The International Cricket Council’s new revenue-distribution model appears to confirm the Board of Control for Cricket in India (BCCI) is the only “really big player in the game”, as it looks set to take home nearly 40% of the ICC’s net surplus earnings over the next four years.
According to ESPNcricinfo, which has seen the proposed model, the BCCI stands to earn about $230 million per year between 2024 and 2027 – which is 38.5% percent of the ICC’s annual earnings of $600 million.
In contrast, Afghanistan Cricket Board (ACB) gets the least money of all 12 Full Members, and will take home a dismal $16.8 million a year – which is 2.8%.
England Cricket Board comes in second, but still considerably less than India with $41.3 million. Cricket Australia is third, with $37.53 million (6.25%).
Pakistan Cricket Board is the only other Full Member that’s projected to get over $30 million. PCB will earn $34.51 million (5.75%).
The remaining eight members will each earn below 5%.
Of the total $600 million, the 12 Full Members will get a total of $532.84 million (11.19%). The remaining $67.16 million will go to Associate Members.
This model is based on the ICC’s projected annual revenue, of over $3.2 billion, from the sale of its media rights alone. ESPNcricinfo reported that the bulk of the money has come from the sale of rights in the Indian market, with one company paying just over $3 billion for four years.
The proposed model was reportedly discussed by the ICC Board in March but only some details of the model were shared, including the criteria by which each Full Member would be graded when the distribution was calculated, ESPNcricinfo reported.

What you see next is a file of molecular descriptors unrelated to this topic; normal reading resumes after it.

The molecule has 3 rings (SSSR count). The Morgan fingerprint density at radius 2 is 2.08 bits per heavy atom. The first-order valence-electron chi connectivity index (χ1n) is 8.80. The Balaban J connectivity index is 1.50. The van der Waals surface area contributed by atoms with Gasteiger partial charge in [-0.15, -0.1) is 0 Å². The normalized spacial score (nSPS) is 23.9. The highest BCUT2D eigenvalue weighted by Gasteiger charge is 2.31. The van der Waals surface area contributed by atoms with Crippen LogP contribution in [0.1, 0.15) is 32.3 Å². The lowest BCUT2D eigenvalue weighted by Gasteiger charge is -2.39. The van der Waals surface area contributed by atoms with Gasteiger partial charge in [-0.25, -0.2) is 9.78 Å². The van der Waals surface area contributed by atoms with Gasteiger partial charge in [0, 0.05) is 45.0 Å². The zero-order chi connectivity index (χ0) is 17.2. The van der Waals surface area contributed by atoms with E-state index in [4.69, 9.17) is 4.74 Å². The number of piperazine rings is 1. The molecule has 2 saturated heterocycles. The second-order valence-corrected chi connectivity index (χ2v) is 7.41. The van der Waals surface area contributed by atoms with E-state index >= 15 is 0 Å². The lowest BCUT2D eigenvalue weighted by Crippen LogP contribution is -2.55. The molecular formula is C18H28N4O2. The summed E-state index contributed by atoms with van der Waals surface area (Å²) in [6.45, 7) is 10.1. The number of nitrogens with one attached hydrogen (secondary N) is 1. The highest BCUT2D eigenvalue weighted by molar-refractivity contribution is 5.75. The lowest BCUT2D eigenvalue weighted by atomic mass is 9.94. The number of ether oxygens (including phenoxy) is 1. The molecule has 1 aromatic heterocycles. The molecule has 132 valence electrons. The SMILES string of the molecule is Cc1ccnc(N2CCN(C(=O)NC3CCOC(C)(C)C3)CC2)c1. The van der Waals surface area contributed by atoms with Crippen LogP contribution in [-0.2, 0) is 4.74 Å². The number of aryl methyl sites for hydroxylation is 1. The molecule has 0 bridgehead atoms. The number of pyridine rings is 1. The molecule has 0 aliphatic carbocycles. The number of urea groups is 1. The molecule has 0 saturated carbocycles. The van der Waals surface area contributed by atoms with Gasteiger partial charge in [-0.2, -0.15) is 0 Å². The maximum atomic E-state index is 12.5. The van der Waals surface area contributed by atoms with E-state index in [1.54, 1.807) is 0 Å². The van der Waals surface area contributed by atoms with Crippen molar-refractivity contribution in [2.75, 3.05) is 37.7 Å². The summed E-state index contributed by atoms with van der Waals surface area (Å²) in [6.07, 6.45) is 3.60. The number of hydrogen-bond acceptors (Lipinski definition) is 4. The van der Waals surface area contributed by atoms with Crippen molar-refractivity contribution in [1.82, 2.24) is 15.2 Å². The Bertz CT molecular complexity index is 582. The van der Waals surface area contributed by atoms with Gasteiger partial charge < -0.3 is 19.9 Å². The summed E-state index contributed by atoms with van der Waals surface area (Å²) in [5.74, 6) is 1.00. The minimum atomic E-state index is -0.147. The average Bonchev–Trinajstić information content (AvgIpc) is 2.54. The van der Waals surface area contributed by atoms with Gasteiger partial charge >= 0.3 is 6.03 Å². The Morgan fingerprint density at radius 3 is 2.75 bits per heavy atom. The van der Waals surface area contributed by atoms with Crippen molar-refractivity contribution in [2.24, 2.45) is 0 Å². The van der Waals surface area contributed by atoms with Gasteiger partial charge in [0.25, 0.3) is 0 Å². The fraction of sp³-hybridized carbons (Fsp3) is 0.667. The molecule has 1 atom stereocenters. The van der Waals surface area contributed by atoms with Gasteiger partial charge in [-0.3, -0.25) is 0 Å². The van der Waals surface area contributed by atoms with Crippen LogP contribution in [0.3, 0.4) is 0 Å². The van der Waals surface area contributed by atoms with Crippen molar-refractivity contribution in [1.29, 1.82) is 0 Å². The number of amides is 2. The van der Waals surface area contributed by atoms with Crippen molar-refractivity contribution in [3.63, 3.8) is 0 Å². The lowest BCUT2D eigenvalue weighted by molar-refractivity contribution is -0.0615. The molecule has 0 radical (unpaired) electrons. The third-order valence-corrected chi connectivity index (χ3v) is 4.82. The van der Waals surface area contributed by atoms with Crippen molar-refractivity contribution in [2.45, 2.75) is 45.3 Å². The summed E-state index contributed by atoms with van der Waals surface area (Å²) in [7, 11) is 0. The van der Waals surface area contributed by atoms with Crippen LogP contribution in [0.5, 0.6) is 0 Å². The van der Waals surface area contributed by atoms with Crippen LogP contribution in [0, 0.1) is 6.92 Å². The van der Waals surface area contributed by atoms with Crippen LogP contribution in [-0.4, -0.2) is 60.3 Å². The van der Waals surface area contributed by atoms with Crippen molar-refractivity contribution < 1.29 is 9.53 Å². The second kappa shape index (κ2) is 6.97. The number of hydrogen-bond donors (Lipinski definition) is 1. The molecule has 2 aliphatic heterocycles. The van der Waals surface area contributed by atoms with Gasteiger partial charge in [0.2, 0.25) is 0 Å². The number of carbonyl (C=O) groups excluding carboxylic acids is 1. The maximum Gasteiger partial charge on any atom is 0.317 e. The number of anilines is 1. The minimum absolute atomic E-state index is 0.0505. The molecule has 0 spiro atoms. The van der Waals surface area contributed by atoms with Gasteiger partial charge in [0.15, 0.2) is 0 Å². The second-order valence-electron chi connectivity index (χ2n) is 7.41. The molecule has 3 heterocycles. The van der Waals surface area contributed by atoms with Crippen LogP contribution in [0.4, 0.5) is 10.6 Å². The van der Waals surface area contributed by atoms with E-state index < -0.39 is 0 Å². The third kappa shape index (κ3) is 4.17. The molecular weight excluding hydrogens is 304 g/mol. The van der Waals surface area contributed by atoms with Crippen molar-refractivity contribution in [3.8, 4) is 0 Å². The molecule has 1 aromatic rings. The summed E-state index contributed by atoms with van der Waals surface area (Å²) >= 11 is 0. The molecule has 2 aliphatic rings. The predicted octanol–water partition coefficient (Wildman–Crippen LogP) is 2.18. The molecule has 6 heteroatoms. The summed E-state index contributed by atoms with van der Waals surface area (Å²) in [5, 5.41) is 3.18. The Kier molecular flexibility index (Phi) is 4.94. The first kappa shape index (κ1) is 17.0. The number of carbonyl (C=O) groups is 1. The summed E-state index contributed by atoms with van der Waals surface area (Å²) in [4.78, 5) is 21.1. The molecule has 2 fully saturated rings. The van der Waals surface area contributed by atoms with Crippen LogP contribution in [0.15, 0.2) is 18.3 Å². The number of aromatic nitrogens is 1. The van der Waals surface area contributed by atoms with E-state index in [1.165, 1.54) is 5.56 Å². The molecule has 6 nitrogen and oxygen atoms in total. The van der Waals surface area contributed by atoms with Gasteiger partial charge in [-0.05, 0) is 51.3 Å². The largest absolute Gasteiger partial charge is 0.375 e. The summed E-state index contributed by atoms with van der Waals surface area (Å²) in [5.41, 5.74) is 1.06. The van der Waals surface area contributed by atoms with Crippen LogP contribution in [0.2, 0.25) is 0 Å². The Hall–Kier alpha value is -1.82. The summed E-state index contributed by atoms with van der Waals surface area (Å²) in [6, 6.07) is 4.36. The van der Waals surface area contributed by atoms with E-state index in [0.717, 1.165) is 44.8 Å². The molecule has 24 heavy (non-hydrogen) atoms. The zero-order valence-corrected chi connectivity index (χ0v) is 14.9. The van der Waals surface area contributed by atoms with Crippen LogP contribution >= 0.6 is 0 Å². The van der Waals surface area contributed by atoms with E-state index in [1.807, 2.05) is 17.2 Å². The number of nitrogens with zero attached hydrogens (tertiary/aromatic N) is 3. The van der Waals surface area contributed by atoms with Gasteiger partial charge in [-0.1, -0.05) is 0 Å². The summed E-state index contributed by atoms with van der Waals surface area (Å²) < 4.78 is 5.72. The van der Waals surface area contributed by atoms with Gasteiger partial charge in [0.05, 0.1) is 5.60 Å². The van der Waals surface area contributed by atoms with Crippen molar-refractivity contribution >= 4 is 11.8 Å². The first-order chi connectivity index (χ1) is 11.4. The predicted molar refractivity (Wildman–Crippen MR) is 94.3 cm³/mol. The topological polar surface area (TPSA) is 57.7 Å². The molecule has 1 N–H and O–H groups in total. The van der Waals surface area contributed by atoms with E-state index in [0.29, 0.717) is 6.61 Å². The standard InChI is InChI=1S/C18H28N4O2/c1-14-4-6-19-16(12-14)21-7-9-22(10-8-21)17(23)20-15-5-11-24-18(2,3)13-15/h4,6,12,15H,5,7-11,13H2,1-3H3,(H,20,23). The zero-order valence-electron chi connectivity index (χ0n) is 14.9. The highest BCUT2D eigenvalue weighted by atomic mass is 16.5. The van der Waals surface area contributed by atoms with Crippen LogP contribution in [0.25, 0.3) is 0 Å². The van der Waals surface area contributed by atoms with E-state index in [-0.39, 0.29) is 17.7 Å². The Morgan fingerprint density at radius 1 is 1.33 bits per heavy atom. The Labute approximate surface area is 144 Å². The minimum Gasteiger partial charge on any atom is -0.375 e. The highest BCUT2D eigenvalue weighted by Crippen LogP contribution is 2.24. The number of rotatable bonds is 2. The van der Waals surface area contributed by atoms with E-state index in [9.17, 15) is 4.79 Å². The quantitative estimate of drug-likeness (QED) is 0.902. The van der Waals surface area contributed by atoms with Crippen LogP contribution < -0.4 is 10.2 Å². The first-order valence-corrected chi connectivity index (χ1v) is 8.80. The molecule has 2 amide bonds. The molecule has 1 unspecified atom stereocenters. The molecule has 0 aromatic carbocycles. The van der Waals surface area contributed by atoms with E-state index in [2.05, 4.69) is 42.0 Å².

The paper detailing the proposed model was circulated to the Full Members and board directors thereafter.
It is understood that one unresolved issue for the ICC Board was the allocation of $100 million as an emergency fund. If that amount is approved, the annual earning pie would be shaved to $500 million, which would subsequently affect the individual payout each Full Member gets.
The BCCI meanwhile has consistently argued that it deserves a greater slice of the ICC’s pie because of the contribution India makes to cricket’s global economy – in other words the popular assumption that the Indian cricket economy contributes anywhere between 70-80% of the total cricket economy.
The next four-year rights deal, believed to be second only to the IPL in cricket, is by a significant factor greater than the $2.1 billion the ICC got from the previous rights cycle, which ran over eight and not four years (2015-2023).
ESPNcricinfo meanwhile stated that it understands that Full Members were meant to send their feedback on the proposed model by the first week of May, after which the board’s finance committee would put a final proposal to the ICC Board to ratify.
The timeline, according to some officials, is for the Board to approve the model during the ICC annual conference in June in Durban, South Africa.